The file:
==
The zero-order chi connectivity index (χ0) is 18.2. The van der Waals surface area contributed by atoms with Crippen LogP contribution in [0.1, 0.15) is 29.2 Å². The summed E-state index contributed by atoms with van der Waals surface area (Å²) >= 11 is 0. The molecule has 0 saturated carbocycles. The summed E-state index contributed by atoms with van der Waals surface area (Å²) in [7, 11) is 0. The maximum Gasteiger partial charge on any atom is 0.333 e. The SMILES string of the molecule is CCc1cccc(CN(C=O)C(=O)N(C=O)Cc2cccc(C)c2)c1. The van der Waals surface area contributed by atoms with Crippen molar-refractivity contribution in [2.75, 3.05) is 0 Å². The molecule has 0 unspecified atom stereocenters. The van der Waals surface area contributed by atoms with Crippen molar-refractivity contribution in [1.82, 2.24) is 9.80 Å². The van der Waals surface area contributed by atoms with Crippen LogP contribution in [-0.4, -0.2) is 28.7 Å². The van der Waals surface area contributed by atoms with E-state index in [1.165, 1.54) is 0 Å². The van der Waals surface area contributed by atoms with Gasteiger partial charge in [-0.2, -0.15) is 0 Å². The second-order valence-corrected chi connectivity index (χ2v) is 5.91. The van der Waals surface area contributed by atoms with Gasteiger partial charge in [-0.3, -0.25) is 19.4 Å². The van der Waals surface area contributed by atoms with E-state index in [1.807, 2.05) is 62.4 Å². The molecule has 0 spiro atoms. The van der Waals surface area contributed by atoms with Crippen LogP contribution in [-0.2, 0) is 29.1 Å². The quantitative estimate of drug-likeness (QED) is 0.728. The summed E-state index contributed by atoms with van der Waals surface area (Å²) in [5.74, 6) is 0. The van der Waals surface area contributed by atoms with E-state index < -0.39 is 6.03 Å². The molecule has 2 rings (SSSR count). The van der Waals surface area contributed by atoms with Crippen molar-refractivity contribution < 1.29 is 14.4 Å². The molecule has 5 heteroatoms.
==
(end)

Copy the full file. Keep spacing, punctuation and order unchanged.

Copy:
The zero-order chi connectivity index (χ0) is 18.2. The van der Waals surface area contributed by atoms with Crippen LogP contribution in [0.1, 0.15) is 29.2 Å². The summed E-state index contributed by atoms with van der Waals surface area (Å²) >= 11 is 0. The molecule has 0 saturated carbocycles. The summed E-state index contributed by atoms with van der Waals surface area (Å²) in [7, 11) is 0. The maximum Gasteiger partial charge on any atom is 0.333 e. The SMILES string of the molecule is CCc1cccc(CN(C=O)C(=O)N(C=O)Cc2cccc(C)c2)c1. The van der Waals surface area contributed by atoms with Crippen molar-refractivity contribution in [2.75, 3.05) is 0 Å². The molecule has 0 unspecified atom stereocenters. The van der Waals surface area contributed by atoms with Crippen molar-refractivity contribution in [1.82, 2.24) is 9.80 Å². The van der Waals surface area contributed by atoms with Crippen LogP contribution in [-0.4, -0.2) is 28.7 Å². The van der Waals surface area contributed by atoms with E-state index in [1.165, 1.54) is 0 Å². The van der Waals surface area contributed by atoms with Gasteiger partial charge in [-0.2, -0.15) is 0 Å². The second-order valence-corrected chi connectivity index (χ2v) is 5.91. The van der Waals surface area contributed by atoms with Gasteiger partial charge in [-0.3, -0.25) is 19.4 Å². The van der Waals surface area contributed by atoms with E-state index in [1.807, 2.05) is 62.4 Å². The molecule has 0 spiro atoms. The van der Waals surface area contributed by atoms with Crippen LogP contribution in [-0.2, 0) is 29.1 Å². The quantitative estimate of drug-likeness (QED) is 0.728. The summed E-state index contributed by atoms with van der Waals surface area (Å²) in [5.74, 6) is 0. The van der Waals surface area contributed by atoms with E-state index < -0.39 is 6.03 Å². The molecule has 2 rings (SSSR count). The van der Waals surface area contributed by atoms with Crippen molar-refractivity contribution < 1.29 is 14.4 Å². The molecule has 5 heteroatoms.